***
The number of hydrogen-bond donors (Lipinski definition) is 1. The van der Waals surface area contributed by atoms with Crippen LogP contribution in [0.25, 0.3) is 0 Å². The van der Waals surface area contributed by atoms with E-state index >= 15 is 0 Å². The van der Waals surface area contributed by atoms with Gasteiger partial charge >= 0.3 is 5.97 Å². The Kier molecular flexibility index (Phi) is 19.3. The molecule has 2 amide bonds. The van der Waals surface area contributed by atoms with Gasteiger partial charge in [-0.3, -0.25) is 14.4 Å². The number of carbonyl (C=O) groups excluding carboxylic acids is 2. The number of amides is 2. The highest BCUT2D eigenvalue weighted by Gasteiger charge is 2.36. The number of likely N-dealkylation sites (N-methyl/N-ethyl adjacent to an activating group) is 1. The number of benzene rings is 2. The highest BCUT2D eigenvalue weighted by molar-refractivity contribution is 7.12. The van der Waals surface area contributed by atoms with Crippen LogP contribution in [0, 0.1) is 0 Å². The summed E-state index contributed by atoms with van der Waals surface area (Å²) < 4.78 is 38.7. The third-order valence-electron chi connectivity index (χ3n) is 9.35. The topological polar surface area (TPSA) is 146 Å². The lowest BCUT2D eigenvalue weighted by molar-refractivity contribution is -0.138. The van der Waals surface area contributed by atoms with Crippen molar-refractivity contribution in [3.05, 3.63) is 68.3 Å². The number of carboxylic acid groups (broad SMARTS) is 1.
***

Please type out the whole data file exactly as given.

The number of hydrogen-bond donors (Lipinski definition) is 1. The van der Waals surface area contributed by atoms with Crippen LogP contribution in [0.25, 0.3) is 0 Å². The van der Waals surface area contributed by atoms with E-state index >= 15 is 0 Å². The van der Waals surface area contributed by atoms with Gasteiger partial charge >= 0.3 is 5.97 Å². The Kier molecular flexibility index (Phi) is 19.3. The molecule has 2 amide bonds. The van der Waals surface area contributed by atoms with Gasteiger partial charge in [-0.3, -0.25) is 14.4 Å². The number of carbonyl (C=O) groups excluding carboxylic acids is 2. The number of amides is 2. The highest BCUT2D eigenvalue weighted by Gasteiger charge is 2.36. The number of likely N-dealkylation sites (N-methyl/N-ethyl adjacent to an activating group) is 1. The number of benzene rings is 2. The highest BCUT2D eigenvalue weighted by molar-refractivity contribution is 7.12. The van der Waals surface area contributed by atoms with Crippen LogP contribution in [0, 0.1) is 0 Å². The summed E-state index contributed by atoms with van der Waals surface area (Å²) < 4.78 is 38.7. The third-order valence-electron chi connectivity index (χ3n) is 9.35. The topological polar surface area (TPSA) is 146 Å². The lowest BCUT2D eigenvalue weighted by molar-refractivity contribution is -0.138. The van der Waals surface area contributed by atoms with Crippen molar-refractivity contribution in [3.05, 3.63) is 68.3 Å². The number of carboxylic acid groups (broad SMARTS) is 1.